In the past electric models were simply flown or driven until the battery waned. This was fine for NiCd and NiMH packs but doing this to a lipo can greatly reduce its life. As such it is common practice to follow what is referred to as the 80% rule. This is not a hard and fast rule exactly but more of a recommendation where only 80% of the rated capacity of a lipo is used up in flight.
The 80% rule
This rule protects both the lipo and the heli. Lipo voltage under load is fairly flat during hard discharges until you reach about 10% remaining capacity and then it drops very sharply. If this voltage drops too far it can damage the lipo. Likewise since voltage is directly related to motor speed, this sharp voltage drop will also cause an equally sharp drop in rpm and that can effect the heli's flight.
The 80% rule is applied by keeping track of the mAh used during a flight and keeping it below 80% of the rated capacity of the pack. That 80% is calculated by
80% of pack mAh = pack mAh * .8
For example here is 80% for the following packs
3s 850mAh 15C lipo
850mAh * .8 = 680mAh
3s 2200mAh 45C lipo
2200mAh * .8 = 1760mAh
6s 2200mAh 20C lipo
2200mAh * .8 = 1760mAh
6s 5000mAh 25C lipo
5000mAh * .8 = 4000mAh
Important concept: Note how the number of cells and other ratings of the pack make no difference for the 80% rule. Only the capacity of the packs is used.
How to calculate % mAh used after a flight
So how do you figure out what % of a lipo has been used after a flight? You charge the lipo with a smart charger capable of displaying the total mAh put in during the charge. That number represents the mAh taken out during the flight. To find the percentage
(mAh used / lipo capacity) * 100 = % used
For example take a 2200mAh lipo. Say you use this pack and recharge it to find you put in 1550mAh. The % used is
(1550mAh / 2200mAh) * 100 = 70.5%
Note on fuel gauges
Some chargers come with what is often referred to as a "Fuel gauge". When you go to charge a pack the charger will give you a % of remaining capacity and then as you charge, it will rise to 100%. These are rough estimates only and can be very inaccurate, in fact they usually are when checking depleted packs. This is because they rely on battery voltage to estimate capacity and that is generally inherently inaccurate, greatly changing from pack to pack. As such, these fuel gauges should basically be ignored and should never be used for the 80% rule.
Determining flight time
Now that you know what the 80% rule is and how to calculate the % used during flight, lets put it to use. First you will need a flight timer. Some radios have them built-in but if your radio does not, a digital egg timer or other cooking timer can be used. Start by setting your timer for 3min and then fly for those 3min. Next you recharge the flight pack to learn how much mAh you used. From there you can make a rough estimate of how long a pack will last.
For example lets say you have a 450 sized heli that uses a 2200mAh 3s pack. You set your timer and hover the heli 3min. When you recharge the pack you find that the charger put 761mAh back into the pack. Since you are aiming to use no more than 80% of the 2200mAh pack, or 1760mAh, you now know you can more than double your flight time. So you go out and hover for 6min. That time when you recharge you find that your heli used 1568mAh. That tells you that for hovering 6min is very doable.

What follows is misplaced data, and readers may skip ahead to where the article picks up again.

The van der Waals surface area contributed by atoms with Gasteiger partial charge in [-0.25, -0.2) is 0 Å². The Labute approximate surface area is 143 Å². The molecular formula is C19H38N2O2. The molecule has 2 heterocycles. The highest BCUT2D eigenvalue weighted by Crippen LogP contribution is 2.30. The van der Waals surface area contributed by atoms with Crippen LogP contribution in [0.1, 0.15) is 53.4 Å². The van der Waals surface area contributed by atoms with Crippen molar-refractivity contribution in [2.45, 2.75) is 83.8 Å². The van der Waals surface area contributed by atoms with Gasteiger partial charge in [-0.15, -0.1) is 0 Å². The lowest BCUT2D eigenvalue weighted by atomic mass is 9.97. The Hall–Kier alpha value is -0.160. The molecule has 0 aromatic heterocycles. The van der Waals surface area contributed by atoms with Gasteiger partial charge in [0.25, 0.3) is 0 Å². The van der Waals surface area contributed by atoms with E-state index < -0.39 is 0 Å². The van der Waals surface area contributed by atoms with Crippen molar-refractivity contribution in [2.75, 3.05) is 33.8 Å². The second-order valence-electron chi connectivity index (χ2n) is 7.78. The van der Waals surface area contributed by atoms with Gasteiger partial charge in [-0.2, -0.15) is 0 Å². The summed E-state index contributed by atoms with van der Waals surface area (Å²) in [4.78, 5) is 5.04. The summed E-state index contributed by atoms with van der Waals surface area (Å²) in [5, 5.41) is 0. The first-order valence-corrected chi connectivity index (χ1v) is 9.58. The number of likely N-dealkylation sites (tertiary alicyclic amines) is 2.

Another approach is to fly for a known length of time and then divide the mAh replaced by the charger by the minutes flown. That will give you an average mAh/min number that you can then use to determine max flight time. Using the numbers from the above example, a 6min flight used up 1568mAh. So each minute consumed 261mAh. Dividing 1760mAH by 261mAh will tell us how many minutes the heli will fly while consuming 261mAh per minute. That time is 6.7min.
Flight time is a moving target
Now just because you figured out the flight time once does not mean it will always be the same. Any change you make to the heli, be it mechanical, electrical or the way it is flown, will have an impact on its power consumption. Some changes will lengthen your flight time but most will decrease it. Some will be slow to happen and others will be very quick. As such, you should always be monitoring the power consumption of your heli. Most of the time simply checking the mAh needed to recharge the packs each time will let you know if you need to make an adjustment to flight time, but once in a while a large change is made and you will have to repeat the process above again in order to figure out what the new flight time should be.
For example a common 450 sized heli will hover for about 10min on a 2200mAh pack using the stock motor, esc, and an 11T pinion to achieve a head speed of about 2650rpm. A simple pinion change to a 13T will raise the head speed up closer to 3000rpm and drop the flight time to about 5min, all while leaving everything else the same. So when making changes be sure to make a short test flight, not only to test the new setup, but also to figure out the new flight time.
Following the 80% rule is just good practice and now that we have fancy radios with timers built into them, it is easier then ever (no need for an egg timer clipped to your radio :). With a little practice and habit, you will be able to fluidly adjust your flight time as needed and that will hopefully keep you and your heli happier.